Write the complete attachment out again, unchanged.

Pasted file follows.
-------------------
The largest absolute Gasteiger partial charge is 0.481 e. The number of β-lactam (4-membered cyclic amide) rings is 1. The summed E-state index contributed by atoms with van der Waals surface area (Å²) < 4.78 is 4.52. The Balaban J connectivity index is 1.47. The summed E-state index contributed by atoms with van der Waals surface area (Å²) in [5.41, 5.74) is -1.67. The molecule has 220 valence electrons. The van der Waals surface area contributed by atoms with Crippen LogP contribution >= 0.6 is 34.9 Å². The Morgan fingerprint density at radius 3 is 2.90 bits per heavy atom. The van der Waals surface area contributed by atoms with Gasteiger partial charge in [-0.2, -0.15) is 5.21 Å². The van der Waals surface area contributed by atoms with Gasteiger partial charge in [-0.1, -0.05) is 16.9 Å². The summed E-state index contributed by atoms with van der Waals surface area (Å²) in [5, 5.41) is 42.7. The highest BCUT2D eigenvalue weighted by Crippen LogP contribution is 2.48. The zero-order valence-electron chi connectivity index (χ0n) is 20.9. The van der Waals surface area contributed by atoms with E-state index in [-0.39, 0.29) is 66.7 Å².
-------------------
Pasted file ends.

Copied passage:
The largest absolute Gasteiger partial charge is 0.481 e. The number of β-lactam (4-membered cyclic amide) rings is 1. The summed E-state index contributed by atoms with van der Waals surface area (Å²) < 4.78 is 4.52. The Balaban J connectivity index is 1.47. The summed E-state index contributed by atoms with van der Waals surface area (Å²) in [5.41, 5.74) is -1.67. The molecule has 220 valence electrons. The van der Waals surface area contributed by atoms with Crippen LogP contribution >= 0.6 is 34.9 Å². The Morgan fingerprint density at radius 3 is 2.90 bits per heavy atom. The van der Waals surface area contributed by atoms with Gasteiger partial charge in [-0.2, -0.15) is 5.21 Å². The van der Waals surface area contributed by atoms with Gasteiger partial charge in [-0.1, -0.05) is 16.9 Å². The summed E-state index contributed by atoms with van der Waals surface area (Å²) in [5, 5.41) is 42.7. The highest BCUT2D eigenvalue weighted by Crippen LogP contribution is 2.48. The zero-order valence-electron chi connectivity index (χ0n) is 20.9. The van der Waals surface area contributed by atoms with E-state index in [-0.39, 0.29) is 66.7 Å².